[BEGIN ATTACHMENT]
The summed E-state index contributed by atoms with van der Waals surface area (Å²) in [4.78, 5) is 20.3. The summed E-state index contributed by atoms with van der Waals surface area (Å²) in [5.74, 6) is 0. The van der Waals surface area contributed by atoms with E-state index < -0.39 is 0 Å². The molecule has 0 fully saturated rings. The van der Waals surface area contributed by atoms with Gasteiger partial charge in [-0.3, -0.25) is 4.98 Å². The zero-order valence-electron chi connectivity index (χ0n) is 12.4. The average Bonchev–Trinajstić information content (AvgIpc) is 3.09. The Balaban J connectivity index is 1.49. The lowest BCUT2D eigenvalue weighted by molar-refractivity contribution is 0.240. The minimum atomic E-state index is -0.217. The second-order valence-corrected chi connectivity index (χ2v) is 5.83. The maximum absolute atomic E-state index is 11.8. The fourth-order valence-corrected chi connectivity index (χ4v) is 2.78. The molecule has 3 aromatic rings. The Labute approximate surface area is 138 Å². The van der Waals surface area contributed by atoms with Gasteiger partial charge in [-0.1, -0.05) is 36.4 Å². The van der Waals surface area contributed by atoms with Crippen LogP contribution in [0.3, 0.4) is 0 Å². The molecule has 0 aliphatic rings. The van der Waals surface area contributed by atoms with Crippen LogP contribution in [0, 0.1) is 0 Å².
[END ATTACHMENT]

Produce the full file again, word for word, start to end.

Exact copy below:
The summed E-state index contributed by atoms with van der Waals surface area (Å²) in [4.78, 5) is 20.3. The summed E-state index contributed by atoms with van der Waals surface area (Å²) in [5.74, 6) is 0. The van der Waals surface area contributed by atoms with E-state index < -0.39 is 0 Å². The molecule has 0 fully saturated rings. The van der Waals surface area contributed by atoms with Gasteiger partial charge in [-0.3, -0.25) is 4.98 Å². The zero-order valence-electron chi connectivity index (χ0n) is 12.4. The average Bonchev–Trinajstić information content (AvgIpc) is 3.09. The Balaban J connectivity index is 1.49. The lowest BCUT2D eigenvalue weighted by molar-refractivity contribution is 0.240. The minimum atomic E-state index is -0.217. The second-order valence-corrected chi connectivity index (χ2v) is 5.83. The maximum absolute atomic E-state index is 11.8. The fourth-order valence-corrected chi connectivity index (χ4v) is 2.78. The molecule has 3 aromatic rings. The Labute approximate surface area is 138 Å². The van der Waals surface area contributed by atoms with Gasteiger partial charge in [-0.1, -0.05) is 36.4 Å². The van der Waals surface area contributed by atoms with Crippen LogP contribution in [0.3, 0.4) is 0 Å². The molecule has 0 aliphatic rings. The van der Waals surface area contributed by atoms with Crippen LogP contribution in [0, 0.1) is 0 Å².